The causal effect of schooling on smoking behavior

Silles, Mary (2015) The causal effect of schooling on smoking behavior. Economics of Education Review, 48. pp. 102-116. ISSN 0272-7757

2016-12-18 11415 Silles.pdf - Accepted Version
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This paper, using data for Great Britain and Northern Ireland, examines the hypothesis that there is a causal relationship between schooling and cigarette smoking. Compulsory schooling laws are exploited to isolate for causation. Cohorts who were teenagers before and after the health consequences of smoking were widely known are used to compare the effects of additional schooling in the presence and absence of widespread exposure to health-related information. Although the results for Great Britain indicate no causal role for education either before or after the consequences of smoking for health were widely known, the results for Northern Ireland suggest that, at least among men, schooling affected smoking decisions prior to the public dissemination of knowledge on the dangers of smoking for health.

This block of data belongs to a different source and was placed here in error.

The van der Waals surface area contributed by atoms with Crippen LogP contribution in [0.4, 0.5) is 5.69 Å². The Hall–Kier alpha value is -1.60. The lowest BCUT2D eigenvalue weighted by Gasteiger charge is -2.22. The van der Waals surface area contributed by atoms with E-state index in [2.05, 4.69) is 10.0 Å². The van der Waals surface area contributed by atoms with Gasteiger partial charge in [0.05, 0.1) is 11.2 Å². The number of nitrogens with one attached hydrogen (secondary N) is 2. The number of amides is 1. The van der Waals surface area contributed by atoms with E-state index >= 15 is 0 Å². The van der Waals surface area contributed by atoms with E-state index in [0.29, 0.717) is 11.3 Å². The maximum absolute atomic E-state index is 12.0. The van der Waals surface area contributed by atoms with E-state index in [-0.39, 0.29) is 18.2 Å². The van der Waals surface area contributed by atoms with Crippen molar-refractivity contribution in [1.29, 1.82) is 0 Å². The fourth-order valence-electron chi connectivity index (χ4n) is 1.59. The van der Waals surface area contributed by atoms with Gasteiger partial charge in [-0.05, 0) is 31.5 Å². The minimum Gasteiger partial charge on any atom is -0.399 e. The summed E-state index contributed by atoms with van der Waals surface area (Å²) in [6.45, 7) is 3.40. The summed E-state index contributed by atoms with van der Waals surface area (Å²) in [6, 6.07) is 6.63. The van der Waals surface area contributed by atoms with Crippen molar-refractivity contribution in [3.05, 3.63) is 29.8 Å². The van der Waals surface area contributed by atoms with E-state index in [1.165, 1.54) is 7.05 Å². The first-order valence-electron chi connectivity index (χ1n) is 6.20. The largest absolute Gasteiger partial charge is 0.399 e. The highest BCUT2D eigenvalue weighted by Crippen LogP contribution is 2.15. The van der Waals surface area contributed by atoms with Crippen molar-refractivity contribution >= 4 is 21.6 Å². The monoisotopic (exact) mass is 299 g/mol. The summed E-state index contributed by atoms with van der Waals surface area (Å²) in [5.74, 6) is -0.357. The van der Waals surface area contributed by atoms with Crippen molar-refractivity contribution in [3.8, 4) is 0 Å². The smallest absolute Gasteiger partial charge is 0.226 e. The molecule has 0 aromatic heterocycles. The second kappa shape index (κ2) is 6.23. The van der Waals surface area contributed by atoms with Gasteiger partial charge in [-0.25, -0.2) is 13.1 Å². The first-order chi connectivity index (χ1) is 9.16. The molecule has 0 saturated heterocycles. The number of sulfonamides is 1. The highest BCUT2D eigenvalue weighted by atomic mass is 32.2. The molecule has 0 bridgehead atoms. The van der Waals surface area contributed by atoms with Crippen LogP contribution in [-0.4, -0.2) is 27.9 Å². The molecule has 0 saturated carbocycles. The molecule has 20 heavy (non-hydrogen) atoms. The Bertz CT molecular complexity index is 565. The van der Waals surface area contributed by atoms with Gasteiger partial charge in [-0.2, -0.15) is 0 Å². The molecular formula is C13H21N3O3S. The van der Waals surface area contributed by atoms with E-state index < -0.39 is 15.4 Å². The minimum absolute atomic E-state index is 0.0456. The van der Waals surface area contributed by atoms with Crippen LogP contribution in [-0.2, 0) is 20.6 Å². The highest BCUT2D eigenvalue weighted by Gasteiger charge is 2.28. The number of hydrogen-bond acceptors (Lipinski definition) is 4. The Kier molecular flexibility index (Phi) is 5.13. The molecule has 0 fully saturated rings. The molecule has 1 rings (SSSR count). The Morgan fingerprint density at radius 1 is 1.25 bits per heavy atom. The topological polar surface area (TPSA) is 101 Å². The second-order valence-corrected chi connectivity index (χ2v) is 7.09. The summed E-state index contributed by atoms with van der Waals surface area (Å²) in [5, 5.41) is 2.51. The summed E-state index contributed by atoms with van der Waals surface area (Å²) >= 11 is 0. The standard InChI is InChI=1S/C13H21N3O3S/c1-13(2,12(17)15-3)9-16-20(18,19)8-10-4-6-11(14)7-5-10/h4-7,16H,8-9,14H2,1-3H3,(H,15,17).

Item Type: Article
Uncontrolled Keywords: Education, Health, Endogeneity bias
Subjects: L100 Economics
N900 Others in Business and Administrative studies
X900 Others in Education
Department: Faculties > Business and Law > Newcastle Business School
Depositing User: Elena Carlaw
Date Deposited: 26 Nov 2020 11:59
Last Modified: 31 Jul 2021 13:49

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